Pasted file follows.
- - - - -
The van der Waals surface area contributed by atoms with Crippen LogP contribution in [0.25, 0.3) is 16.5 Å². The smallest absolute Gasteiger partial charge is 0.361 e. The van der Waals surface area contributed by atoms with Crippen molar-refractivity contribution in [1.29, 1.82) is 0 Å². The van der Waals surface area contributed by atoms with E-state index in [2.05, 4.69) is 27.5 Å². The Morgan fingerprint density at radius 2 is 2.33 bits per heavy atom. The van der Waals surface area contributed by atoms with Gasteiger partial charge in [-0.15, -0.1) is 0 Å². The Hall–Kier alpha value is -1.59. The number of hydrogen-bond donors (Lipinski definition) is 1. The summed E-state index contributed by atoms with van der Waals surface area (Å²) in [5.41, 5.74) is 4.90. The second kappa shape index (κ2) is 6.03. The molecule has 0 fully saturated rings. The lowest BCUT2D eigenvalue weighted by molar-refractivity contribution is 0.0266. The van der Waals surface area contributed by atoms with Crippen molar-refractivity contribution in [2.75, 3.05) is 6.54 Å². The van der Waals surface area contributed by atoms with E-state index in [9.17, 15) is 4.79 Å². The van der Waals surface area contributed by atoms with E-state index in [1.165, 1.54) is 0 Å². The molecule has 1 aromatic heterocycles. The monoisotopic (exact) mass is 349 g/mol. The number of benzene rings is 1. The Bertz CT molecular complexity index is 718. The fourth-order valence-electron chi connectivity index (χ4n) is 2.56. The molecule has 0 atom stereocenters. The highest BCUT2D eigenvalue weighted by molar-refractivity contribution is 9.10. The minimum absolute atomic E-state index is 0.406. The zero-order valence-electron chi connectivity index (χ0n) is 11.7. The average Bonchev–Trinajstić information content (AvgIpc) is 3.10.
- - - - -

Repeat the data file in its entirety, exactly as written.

The van der Waals surface area contributed by atoms with Crippen LogP contribution in [0.25, 0.3) is 16.5 Å². The smallest absolute Gasteiger partial charge is 0.361 e. The van der Waals surface area contributed by atoms with Crippen molar-refractivity contribution in [1.29, 1.82) is 0 Å². The van der Waals surface area contributed by atoms with E-state index in [2.05, 4.69) is 27.5 Å². The Morgan fingerprint density at radius 2 is 2.33 bits per heavy atom. The van der Waals surface area contributed by atoms with Gasteiger partial charge in [-0.15, -0.1) is 0 Å². The Hall–Kier alpha value is -1.59. The number of hydrogen-bond donors (Lipinski definition) is 1. The summed E-state index contributed by atoms with van der Waals surface area (Å²) in [5.41, 5.74) is 4.90. The second kappa shape index (κ2) is 6.03. The molecule has 0 fully saturated rings. The lowest BCUT2D eigenvalue weighted by molar-refractivity contribution is 0.0266. The van der Waals surface area contributed by atoms with Crippen molar-refractivity contribution in [2.75, 3.05) is 6.54 Å². The van der Waals surface area contributed by atoms with E-state index in [9.17, 15) is 4.79 Å². The van der Waals surface area contributed by atoms with E-state index in [1.165, 1.54) is 0 Å². The molecule has 1 aromatic heterocycles. The monoisotopic (exact) mass is 349 g/mol. The number of benzene rings is 1. The Bertz CT molecular complexity index is 718. The fourth-order valence-electron chi connectivity index (χ4n) is 2.56. The molecule has 0 atom stereocenters. The highest BCUT2D eigenvalue weighted by molar-refractivity contribution is 9.10. The minimum absolute atomic E-state index is 0.406. The zero-order valence-electron chi connectivity index (χ0n) is 11.7. The average Bonchev–Trinajstić information content (AvgIpc) is 3.10.